Prague and Lima have been marking the 90th anniversary of diplomatic relations this week through a number of events, including a ceremony in Lima preceding the return of an historic Czechoslovak-built tank to the Czech Republic. The LTP 38, as it is known, was built for Peru in the 1930s, designed specifically for high terrain. Originally, there were 24 of the armoured fighting vehicles.
Czechs and Slovaks spent most of the 20th century in one country, Czechoslovakia. Ever since its foundation, however, each nation had a different idea of how the country should work, and what their role in it should be. In his new book entitled Czechs and Slovaks in the 20th Century: Cooperation and Conflicts, historian Jan Rychlík argues that Czechoslovakia was in fact bound to fail as a state, and that communism only postponed its inevitable end.
On March 2 1978 - for the first time - a person was launched into space who was neither a Soviet nor an American citizen. His name was Vladimír Remek, and he came from Czechoslovakia. Millions of Czechs and Slovaks had the chance to follow the event live both on radio and television, and it was even celebrated in song:
In the 1970s the Cold War was fought on many fronts. One of them was Northern Ireland, where the tension and violence that raged throughout the decade also became part of the propaganda war between East and West. At the time, Czechoslovak Radio’s correspondent in London was Karel Kvapil, who had entered the radio after the wave of sackings following the 1968 Soviet-led invasion, and later went on to become its last communist era general director. In 1977 Kvapil travelled to Belfast, to report on the Troubles. For part of his programme he spoke with
The Israeli author Tom Segev is in Prague to launch the Czech translation of his acclaimed biography of the Nazi hunter, Simon Wiesenthal. Entitled Simon Wiesenthal: The Life and Legends, Tom Segev’s latest work offers a critical yet compassionate look at the complicated man who devoted his life to tracking down Nazi criminals. Radio Prague spoke to Tom Segev during his Prague visit, and asked him how different the real Simon Wiesenthal was from the myths he himself helped create.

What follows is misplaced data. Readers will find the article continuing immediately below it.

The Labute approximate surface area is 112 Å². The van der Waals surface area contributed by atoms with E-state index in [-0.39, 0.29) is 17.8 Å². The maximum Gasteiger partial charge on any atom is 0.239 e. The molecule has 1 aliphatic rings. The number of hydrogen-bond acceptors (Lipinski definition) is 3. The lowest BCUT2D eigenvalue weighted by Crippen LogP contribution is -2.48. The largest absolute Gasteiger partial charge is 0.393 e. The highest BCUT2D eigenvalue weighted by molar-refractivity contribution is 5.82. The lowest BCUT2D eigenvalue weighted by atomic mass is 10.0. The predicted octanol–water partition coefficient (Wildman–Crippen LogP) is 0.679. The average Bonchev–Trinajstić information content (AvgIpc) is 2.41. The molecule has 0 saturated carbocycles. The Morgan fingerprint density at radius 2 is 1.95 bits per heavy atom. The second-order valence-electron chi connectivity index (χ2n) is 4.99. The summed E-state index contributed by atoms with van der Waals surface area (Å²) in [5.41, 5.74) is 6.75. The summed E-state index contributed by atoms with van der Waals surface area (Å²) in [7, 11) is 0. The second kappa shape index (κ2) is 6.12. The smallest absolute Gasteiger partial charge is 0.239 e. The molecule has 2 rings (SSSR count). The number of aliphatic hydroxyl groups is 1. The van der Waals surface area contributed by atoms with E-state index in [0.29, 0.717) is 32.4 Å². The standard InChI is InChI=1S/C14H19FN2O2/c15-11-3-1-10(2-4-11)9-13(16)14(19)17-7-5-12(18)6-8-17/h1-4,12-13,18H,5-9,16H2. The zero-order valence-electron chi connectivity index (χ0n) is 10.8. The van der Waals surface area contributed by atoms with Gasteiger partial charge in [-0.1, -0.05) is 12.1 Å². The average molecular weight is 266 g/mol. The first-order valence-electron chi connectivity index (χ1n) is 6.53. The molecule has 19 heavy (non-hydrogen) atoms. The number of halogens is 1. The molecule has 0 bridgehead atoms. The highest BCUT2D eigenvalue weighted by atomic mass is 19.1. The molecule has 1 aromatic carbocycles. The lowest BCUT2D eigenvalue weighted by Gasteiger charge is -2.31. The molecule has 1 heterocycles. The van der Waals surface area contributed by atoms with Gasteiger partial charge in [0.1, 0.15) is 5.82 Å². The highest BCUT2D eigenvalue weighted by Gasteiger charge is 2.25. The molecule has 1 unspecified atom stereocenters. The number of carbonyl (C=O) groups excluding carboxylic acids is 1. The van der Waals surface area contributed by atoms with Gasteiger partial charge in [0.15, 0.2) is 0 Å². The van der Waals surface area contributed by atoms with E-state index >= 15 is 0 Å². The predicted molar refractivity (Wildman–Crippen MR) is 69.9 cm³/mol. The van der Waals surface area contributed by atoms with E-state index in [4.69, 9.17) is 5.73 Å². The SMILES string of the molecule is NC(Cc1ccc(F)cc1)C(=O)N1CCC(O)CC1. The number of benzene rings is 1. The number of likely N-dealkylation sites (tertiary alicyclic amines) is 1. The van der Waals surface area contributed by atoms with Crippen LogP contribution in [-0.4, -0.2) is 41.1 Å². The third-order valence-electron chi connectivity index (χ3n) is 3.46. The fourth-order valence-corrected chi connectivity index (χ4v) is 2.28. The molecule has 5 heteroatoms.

Anniversaries give us the chance to think again about the meaning of events and their relevance today. Next month it will be exactly 70 years since the destruction by the Nazis of the Czech village of Lidice in June 1942. The facts and figures are well known, and even in the shadow of huge numbers later killed in the Holocaust, still remain shocking: 340 people were murdered, including 88 children and all but two of the men of the village. They were killed systematically and in cold blood in a calculated attempt by the SS to prevent Czech insurgency.
If there was one sound guaranteed to infuriate Czechoslovakia’s communist leaders during the 1970s and 80s it was the call-sign of the US-funded Radio Free Europe, broadcasting from Munich to the countries of the Eastern Bloc. After the Soviet-led invasion of 1968, many Czech and Slovak émigrés of a wide variety of political hues ended up working for the station’s Czechoslovak Section. Back home they found a receptive audience and Czechoslovakia’s communist leaders became little short of obsessed with discrediting Radio Free Europe’s broadcasts.
Prague’s Old Town Square may be famous for its grandeur and architectural beauty, but it is, in fact, a shadow of its former self. A great chunk of the Old Town Hall building was decimated by the Nazis at the end of the war, and has never been rebuilt. To this day, a rather bare park stands where most of the building once did. And across from the famous Jan Hus sculpture used to be a towering Marian column, built in 1650 and felled in 1918, by Czechs who felt it symbolized the country’s Habsburg past.